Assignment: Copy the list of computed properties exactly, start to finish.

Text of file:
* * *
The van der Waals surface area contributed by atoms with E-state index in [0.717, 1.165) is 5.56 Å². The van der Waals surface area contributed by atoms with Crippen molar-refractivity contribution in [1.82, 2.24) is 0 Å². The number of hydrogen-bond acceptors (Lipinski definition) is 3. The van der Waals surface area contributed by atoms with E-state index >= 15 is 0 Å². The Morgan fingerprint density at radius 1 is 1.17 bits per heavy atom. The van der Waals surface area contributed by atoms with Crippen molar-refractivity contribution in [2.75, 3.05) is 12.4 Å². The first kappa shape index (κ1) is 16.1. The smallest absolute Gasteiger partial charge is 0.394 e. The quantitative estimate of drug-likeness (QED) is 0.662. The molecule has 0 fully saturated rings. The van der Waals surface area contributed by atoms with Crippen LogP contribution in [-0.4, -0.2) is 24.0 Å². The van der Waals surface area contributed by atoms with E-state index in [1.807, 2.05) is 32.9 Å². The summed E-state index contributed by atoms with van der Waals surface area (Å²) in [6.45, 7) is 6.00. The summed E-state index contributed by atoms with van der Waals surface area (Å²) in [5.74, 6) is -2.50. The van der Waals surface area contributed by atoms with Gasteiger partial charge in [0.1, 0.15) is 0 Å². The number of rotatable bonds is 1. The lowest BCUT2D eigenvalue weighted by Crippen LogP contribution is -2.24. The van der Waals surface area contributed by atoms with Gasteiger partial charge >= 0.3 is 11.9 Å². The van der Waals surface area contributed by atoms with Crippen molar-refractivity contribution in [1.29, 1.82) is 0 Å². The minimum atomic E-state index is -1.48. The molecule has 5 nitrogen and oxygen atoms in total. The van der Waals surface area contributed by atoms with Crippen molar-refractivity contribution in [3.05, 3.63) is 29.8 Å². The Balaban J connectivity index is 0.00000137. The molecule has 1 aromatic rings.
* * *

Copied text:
The van der Waals surface area contributed by atoms with E-state index in [0.717, 1.165) is 5.56 Å². The van der Waals surface area contributed by atoms with Crippen molar-refractivity contribution in [1.82, 2.24) is 0 Å². The number of hydrogen-bond acceptors (Lipinski definition) is 3. The van der Waals surface area contributed by atoms with E-state index >= 15 is 0 Å². The Morgan fingerprint density at radius 1 is 1.17 bits per heavy atom. The van der Waals surface area contributed by atoms with Crippen molar-refractivity contribution in [2.75, 3.05) is 12.4 Å². The first kappa shape index (κ1) is 16.1. The smallest absolute Gasteiger partial charge is 0.394 e. The quantitative estimate of drug-likeness (QED) is 0.662. The molecule has 0 fully saturated rings. The van der Waals surface area contributed by atoms with Crippen LogP contribution in [-0.4, -0.2) is 24.0 Å². The van der Waals surface area contributed by atoms with E-state index in [1.807, 2.05) is 32.9 Å². The summed E-state index contributed by atoms with van der Waals surface area (Å²) in [6.45, 7) is 6.00. The summed E-state index contributed by atoms with van der Waals surface area (Å²) in [5.74, 6) is -2.50. The van der Waals surface area contributed by atoms with Gasteiger partial charge in [0.1, 0.15) is 0 Å². The number of rotatable bonds is 1. The lowest BCUT2D eigenvalue weighted by Crippen LogP contribution is -2.24. The van der Waals surface area contributed by atoms with Gasteiger partial charge >= 0.3 is 11.9 Å². The van der Waals surface area contributed by atoms with Crippen molar-refractivity contribution in [1.29, 1.82) is 0 Å². The minimum atomic E-state index is -1.48. The molecule has 5 nitrogen and oxygen atoms in total. The van der Waals surface area contributed by atoms with Crippen molar-refractivity contribution in [3.05, 3.63) is 29.8 Å². The Balaban J connectivity index is 0.00000137. The molecule has 1 aromatic rings.